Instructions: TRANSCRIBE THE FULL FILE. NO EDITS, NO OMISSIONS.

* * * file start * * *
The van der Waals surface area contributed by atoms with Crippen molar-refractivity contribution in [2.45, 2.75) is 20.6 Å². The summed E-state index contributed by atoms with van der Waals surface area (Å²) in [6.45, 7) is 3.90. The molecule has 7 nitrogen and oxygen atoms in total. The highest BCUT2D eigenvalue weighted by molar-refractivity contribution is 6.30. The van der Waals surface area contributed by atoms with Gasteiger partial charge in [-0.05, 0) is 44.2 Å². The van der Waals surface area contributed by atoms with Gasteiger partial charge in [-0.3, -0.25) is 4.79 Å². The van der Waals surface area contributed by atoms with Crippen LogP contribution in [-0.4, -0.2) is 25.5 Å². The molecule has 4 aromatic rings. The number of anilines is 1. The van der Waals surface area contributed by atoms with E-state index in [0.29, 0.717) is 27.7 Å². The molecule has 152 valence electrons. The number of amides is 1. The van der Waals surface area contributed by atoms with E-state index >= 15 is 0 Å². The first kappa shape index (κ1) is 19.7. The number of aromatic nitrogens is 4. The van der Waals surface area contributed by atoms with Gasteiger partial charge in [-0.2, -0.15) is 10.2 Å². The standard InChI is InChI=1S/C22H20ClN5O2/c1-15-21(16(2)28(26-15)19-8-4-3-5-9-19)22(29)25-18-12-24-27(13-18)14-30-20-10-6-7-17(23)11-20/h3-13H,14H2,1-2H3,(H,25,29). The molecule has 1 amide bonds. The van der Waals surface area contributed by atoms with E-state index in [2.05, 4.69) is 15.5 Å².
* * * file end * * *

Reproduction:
The van der Waals surface area contributed by atoms with Crippen molar-refractivity contribution in [2.45, 2.75) is 20.6 Å². The summed E-state index contributed by atoms with van der Waals surface area (Å²) in [6.45, 7) is 3.90. The molecule has 7 nitrogen and oxygen atoms in total. The highest BCUT2D eigenvalue weighted by molar-refractivity contribution is 6.30. The van der Waals surface area contributed by atoms with Gasteiger partial charge in [-0.05, 0) is 44.2 Å². The van der Waals surface area contributed by atoms with Gasteiger partial charge in [-0.3, -0.25) is 4.79 Å². The van der Waals surface area contributed by atoms with Crippen LogP contribution in [-0.4, -0.2) is 25.5 Å². The molecule has 4 aromatic rings. The number of anilines is 1. The van der Waals surface area contributed by atoms with E-state index in [0.29, 0.717) is 27.7 Å². The molecule has 152 valence electrons. The number of amides is 1. The van der Waals surface area contributed by atoms with E-state index >= 15 is 0 Å². The first kappa shape index (κ1) is 19.7. The number of aromatic nitrogens is 4. The van der Waals surface area contributed by atoms with Gasteiger partial charge in [-0.2, -0.15) is 10.2 Å². The standard InChI is InChI=1S/C22H20ClN5O2/c1-15-21(16(2)28(26-15)19-8-4-3-5-9-19)22(29)25-18-12-24-27(13-18)14-30-20-10-6-7-17(23)11-20/h3-13H,14H2,1-2H3,(H,25,29). The molecule has 1 amide bonds. The van der Waals surface area contributed by atoms with E-state index in [2.05, 4.69) is 15.5 Å².